Since the 1950's, American home buyers have relied on 30-year fixed rate home loans to finance the purchase of their vision of the American Dream. The mortgages varietal became a popular option among consumers thanks to the advent of government backed mortgage lenders Fannie Mae and Freddie Mac. Since the treasury department is working diligently on developing a course of action that would allow the government to back out of the agencies, 30-year mortgages may vanish from the landscape.
Future of 30-Year Fixed Rate Loans
Currently, there are three potential futures for Fannie Mae and Freddie Mac, and each of them has been designed to slowly reduce their lending activity and get the government out of the mortgage business. When that occurs, experts believe that 30-year fixed rate home mortgages will be changed from the most popular mortgage type to a luxury product (New York Times).
Both mortgage giants were developed to make mortgage loans readily available to the masses. For decades the companies effectively achieved that goal, but things became convoluted when the government agencies went public and became beholden to returning a profit for shareholders. That structure required the agencies to compete against private lenders and to do so, both Fannie and Freddie provided subprime loans to the highest risk borrowers. When borrowers started to default, the organizations started to crumble. To date, the government has spent $135 billion to clean up the mess and has prompted the government to get out of the mortgage business.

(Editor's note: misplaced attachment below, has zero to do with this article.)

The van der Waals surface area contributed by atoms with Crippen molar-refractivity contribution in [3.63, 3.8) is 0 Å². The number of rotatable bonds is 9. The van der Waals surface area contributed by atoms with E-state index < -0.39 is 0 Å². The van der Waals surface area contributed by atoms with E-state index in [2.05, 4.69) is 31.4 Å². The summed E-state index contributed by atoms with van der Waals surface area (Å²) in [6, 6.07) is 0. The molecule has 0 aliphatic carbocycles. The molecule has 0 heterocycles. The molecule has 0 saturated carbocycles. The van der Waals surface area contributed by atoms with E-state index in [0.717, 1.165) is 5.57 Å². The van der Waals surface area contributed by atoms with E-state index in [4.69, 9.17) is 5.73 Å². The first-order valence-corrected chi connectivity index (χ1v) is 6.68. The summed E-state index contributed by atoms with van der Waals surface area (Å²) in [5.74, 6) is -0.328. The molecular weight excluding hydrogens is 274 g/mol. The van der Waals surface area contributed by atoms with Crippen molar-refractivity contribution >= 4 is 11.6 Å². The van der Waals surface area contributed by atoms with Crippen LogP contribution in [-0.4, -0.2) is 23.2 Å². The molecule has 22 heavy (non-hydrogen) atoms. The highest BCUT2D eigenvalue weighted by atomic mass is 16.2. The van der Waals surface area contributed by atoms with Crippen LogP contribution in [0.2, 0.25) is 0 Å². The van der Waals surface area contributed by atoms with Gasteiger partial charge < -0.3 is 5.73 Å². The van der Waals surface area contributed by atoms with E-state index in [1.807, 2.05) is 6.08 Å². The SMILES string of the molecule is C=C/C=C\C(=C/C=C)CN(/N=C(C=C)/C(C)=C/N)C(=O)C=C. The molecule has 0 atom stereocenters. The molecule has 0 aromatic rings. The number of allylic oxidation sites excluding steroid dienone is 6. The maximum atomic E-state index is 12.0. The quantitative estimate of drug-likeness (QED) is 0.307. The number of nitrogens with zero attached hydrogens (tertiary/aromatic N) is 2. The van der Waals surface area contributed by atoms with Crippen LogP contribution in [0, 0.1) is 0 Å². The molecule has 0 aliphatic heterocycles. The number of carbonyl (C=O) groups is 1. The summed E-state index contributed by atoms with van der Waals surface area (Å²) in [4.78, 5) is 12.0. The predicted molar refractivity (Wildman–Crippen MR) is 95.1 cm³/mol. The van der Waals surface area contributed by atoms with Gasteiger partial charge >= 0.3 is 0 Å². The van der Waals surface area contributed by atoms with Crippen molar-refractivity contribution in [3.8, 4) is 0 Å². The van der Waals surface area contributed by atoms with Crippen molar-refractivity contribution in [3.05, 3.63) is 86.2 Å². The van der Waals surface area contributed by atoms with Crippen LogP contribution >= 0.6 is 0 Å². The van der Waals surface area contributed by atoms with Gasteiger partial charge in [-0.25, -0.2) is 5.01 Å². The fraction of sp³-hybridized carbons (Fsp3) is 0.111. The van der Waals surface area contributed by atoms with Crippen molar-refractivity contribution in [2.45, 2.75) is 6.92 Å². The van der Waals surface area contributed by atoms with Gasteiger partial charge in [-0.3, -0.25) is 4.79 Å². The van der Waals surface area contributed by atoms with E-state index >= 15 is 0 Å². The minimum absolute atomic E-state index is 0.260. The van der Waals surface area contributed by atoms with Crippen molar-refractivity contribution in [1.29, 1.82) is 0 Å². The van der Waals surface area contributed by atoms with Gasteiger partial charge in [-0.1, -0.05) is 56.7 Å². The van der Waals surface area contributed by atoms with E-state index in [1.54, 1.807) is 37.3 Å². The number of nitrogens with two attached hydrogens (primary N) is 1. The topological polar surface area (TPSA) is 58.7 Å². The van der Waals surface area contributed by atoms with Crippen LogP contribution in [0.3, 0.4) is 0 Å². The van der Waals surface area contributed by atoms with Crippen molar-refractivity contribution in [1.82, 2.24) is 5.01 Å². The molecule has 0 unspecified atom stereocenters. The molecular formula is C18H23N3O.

When they do, the New York Times predicts the homeloan industry will be altered and 30 year fixed rate loans will become scarce. Additionally, individuals fortunate enough to qualify for the loan type will be saddled with higher interest rates and "...urban and rural residents could see sharper increases than the coveted customers in the suburbs," (New York Times).
History of 30 Year Fixed Rate Loans
Mortgages were first introduced to the American landscape courtesy of the influx of immigrants in the 1900s. Until the 1940s, borrowers were required to make a 50 percent down payment in order to qualify for a five-year home mortgage. Once that time period elapsed, the borrowers either had to pay off the debt in full or refinance the loan.
A 1954 act of Congress made 30-year loan widely available and to this day the variety would not survive without government support. Private lenders and investors prefer adjustable rate mortgages as the rate of return can be significantly higher. The structure has allowed the nation to evolve from one of renting to home ownership. Prior to the creation of Fannie Mae, Freddie Mac and 30 year fixed rate loan opportunities, only four out of every 10 households owned the roof overhead. Now more than 34 million home mortgages and 47,205 multifamily projects have been issued, and the organizations (along with other government programs) dominate 90 percent of all new mortgage origination.
Current Status of 30-Year Fixed Rate Loans
Consumers who favor 30 year fixed rate loans over every other type of opportunity are encouraged to lock in opportunities now before it is too late. In 2010, predictions were made that low mortgage rates were set to vanish in 2011 and so far that has been the case. Mortgage Marvel, the industry's premiere mortgage rates origination tool tracks interest rates activity courtesy of their Mortgage Rate Trends tool, and since February 2011, mortgage rates have been holding steady above the 5 percent mark. This is a far cry from the historical low of 4.20 percent recorded on October 12, 2010.